It Ain't Right | Rhienna Renèe Guedry
Twenty shrimp boats have come ashore early. Little men stand with hands on their hips, shaking their heads in unison while one of them digs through the daily loot of Louisiana catch, tossing creature after creature over their shoulder like salt before giving up.
The water is usually just brown, but from up here, it’s almost beautiful, iridescent and rich, like what you’d expect the seas of uncharted planets to look like. A closer look and you get the distinct impression things aren’t going well.
“Gotta throw it all back—nothin’ in here we can keep,” a man, toothless, brown, and broken, says. “I ain’t never seen anything like it.”
They lift the nets and let them sink back into the swampy waters right off shore. Boat after boat releases the day’s catch. The men scurry around like crabs. Some men smoke, others don’t. The ones without cigarettes hold their mouths agape. The worry is tangible and contagious: how’s dinner going to get on the table? What if it’s always like this?
Jes levels a spoon against the horizon of the gumbo, letting the roux flood in slowly. It’s been sitting around long enough that the oil is starting to shimmer, separating a little in ribbons. Jes daydreams about the ready-made speech prepared for anyone who might try to talk about the ethics of gumbo—should there be tomatoes, or should there not?—but snaps out of the fantasy when his spoon unearths a shrimp without eyes. Sure, sometimes they get swept out. All those shrimp shoulder to shoulder in metal cages, dipped to boil next to corn on the cob, poured from one container to another. Jes raises the critter closer to his face and notes not just the lack of eyes, but the lack of sockets, entirely: smooth angles like a jawline. Instinctively, Jes spits back the okra and rice in his mouth. He digs out another one and finds it’s eyeless—socketless— too. He looks around like there’s going to be a hidden camera angled at him, laugh track queued up and ready to fill the air with artificial entertainment.
Curious, Jes splits off the tail of the shrimp like the shuffling of a deck of cards. Instead of the mustard-yellow guts he’s seen all his life, this one bleeds a bright bruise-colored purple. The tail meat is the color of brain matter, shrunken half the size of the tail itself. Jes rips the tail off another to find no tail meat at all.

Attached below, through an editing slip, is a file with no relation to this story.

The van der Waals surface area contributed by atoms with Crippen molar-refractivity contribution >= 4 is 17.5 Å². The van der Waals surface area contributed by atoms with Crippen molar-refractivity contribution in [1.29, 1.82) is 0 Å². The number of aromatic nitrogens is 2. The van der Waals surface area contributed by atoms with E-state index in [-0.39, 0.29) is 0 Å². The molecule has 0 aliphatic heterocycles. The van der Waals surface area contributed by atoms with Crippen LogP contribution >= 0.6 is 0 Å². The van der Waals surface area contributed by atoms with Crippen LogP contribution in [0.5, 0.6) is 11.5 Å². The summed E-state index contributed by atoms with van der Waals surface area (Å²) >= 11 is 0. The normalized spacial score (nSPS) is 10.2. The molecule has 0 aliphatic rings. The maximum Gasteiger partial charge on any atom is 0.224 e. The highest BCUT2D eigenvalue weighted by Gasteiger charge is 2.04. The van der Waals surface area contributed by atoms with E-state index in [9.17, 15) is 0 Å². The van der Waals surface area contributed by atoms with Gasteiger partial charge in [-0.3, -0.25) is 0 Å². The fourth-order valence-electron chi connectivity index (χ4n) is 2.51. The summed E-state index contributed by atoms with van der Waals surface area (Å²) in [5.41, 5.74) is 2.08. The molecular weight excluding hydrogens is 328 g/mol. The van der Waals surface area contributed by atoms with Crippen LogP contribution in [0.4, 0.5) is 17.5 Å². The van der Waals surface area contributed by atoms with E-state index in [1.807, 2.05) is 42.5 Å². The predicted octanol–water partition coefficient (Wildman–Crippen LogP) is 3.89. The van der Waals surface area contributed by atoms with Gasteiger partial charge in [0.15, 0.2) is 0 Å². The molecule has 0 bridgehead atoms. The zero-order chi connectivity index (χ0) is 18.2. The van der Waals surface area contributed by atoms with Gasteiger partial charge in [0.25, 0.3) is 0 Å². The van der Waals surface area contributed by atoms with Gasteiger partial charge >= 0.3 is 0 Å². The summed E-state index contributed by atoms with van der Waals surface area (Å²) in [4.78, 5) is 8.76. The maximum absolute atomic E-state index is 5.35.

“I’m Sam Spear reporting live just outside of Terrebonne Parish. Today we’re talking to Jim Boudreaux, a fisherman of thirty years, born and raised for five generations in Terrebonne. Jim, can you tell us why you’re leaving this boat you’ve called home for three decades, and your life’s work behind you?”
“Sir, if you seen what I seen out there this morning, you wouldn’t be asking me why. None of us out here have a backup plan. I just all know it’s time, me. God ain’t happy with something we done, or something ya’ll done, and I don’t want to be on the water when the devil fights back.”
Jim bends down to cuff one pant leg and unstick it from his rain boots. He squints at the television crew and their suits and shiny shoes.
“Jim, would you mind telling us...”
“I ain’t speaking for shit. You know what you need to know. These fish don’t have gills, the crabs have lesions like we burned ‘em with cigarettes. I’ve been doing this my whole life and the whole thing’s done, it’s over. Now let me be.” Jim takes off in a quick, asymmetrical limp away from the crew. Both the reporter and the cameraman look at one another, puzzled, but he continues moving, faster than they can follow, cords still connected to the news van.
Sam Spear closes the newscast spontaneously, “Reporting from Terrebonne Parish, we’ll have more information on this breaking story soon. Back to you, Marla.” The camera’s red light goes off, and Sam takes off towards Jim for another quote. But Jim has his truck in reverse already, and with a screech, he pulls away.
Just like that, newscaster Sam Spear goes down, like a cartoon slipping on a banana peel. His loafers submerged, he is now covered in the slick, wet fish parts under foot. Jim Boudreaux woulda loved to see it, if he’d just been looking in the rear-view mirror at the right time.
“Goddamnit!” He is covered in inky black and maroon guts, the same shocking color that is oozing out of the fish beneath him, their mouths open wide. Sam sits up like a kid from a nightmare and looks at his hands. Grape jelly.
Rhienna Renèe Guedry is a Louisiana-born writer and artist who found her way to the Pacific Northwest, perhaps solely to get use of her vintage outerwear collection. Her work can be found or is forthcoming in Empty Mirror, Bitch Magazine, Scalawag Magazine, Taking the Lane, and elsewhere on the internet. Rhienna holds a MS in Writing/Publishing from Portland State University and is currently working on her first novel. Find more about her projects at rhienna.com.